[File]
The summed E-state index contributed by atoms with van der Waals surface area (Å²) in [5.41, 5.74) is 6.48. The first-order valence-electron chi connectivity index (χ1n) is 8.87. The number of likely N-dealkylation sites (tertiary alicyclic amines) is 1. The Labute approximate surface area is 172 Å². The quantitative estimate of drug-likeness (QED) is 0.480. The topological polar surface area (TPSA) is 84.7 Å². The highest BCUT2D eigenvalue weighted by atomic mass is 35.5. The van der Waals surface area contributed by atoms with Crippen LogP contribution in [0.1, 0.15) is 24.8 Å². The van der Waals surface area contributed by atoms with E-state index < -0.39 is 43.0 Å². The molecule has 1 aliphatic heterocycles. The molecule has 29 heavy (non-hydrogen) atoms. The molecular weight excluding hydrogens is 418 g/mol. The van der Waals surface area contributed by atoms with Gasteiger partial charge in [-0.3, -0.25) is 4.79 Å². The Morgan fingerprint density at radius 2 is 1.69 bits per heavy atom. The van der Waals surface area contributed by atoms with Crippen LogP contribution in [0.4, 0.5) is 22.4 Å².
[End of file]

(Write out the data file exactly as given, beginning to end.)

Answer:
The summed E-state index contributed by atoms with van der Waals surface area (Å²) in [5.41, 5.74) is 6.48. The first-order valence-electron chi connectivity index (χ1n) is 8.87. The number of likely N-dealkylation sites (tertiary alicyclic amines) is 1. The Labute approximate surface area is 172 Å². The quantitative estimate of drug-likeness (QED) is 0.480. The topological polar surface area (TPSA) is 84.7 Å². The highest BCUT2D eigenvalue weighted by atomic mass is 35.5. The van der Waals surface area contributed by atoms with Crippen LogP contribution in [0.1, 0.15) is 24.8 Å². The van der Waals surface area contributed by atoms with E-state index < -0.39 is 43.0 Å². The molecule has 1 aliphatic heterocycles. The molecule has 29 heavy (non-hydrogen) atoms. The molecular weight excluding hydrogens is 418 g/mol. The van der Waals surface area contributed by atoms with Gasteiger partial charge in [-0.3, -0.25) is 4.79 Å². The Morgan fingerprint density at radius 2 is 1.69 bits per heavy atom. The van der Waals surface area contributed by atoms with Crippen LogP contribution in [0.4, 0.5) is 22.4 Å².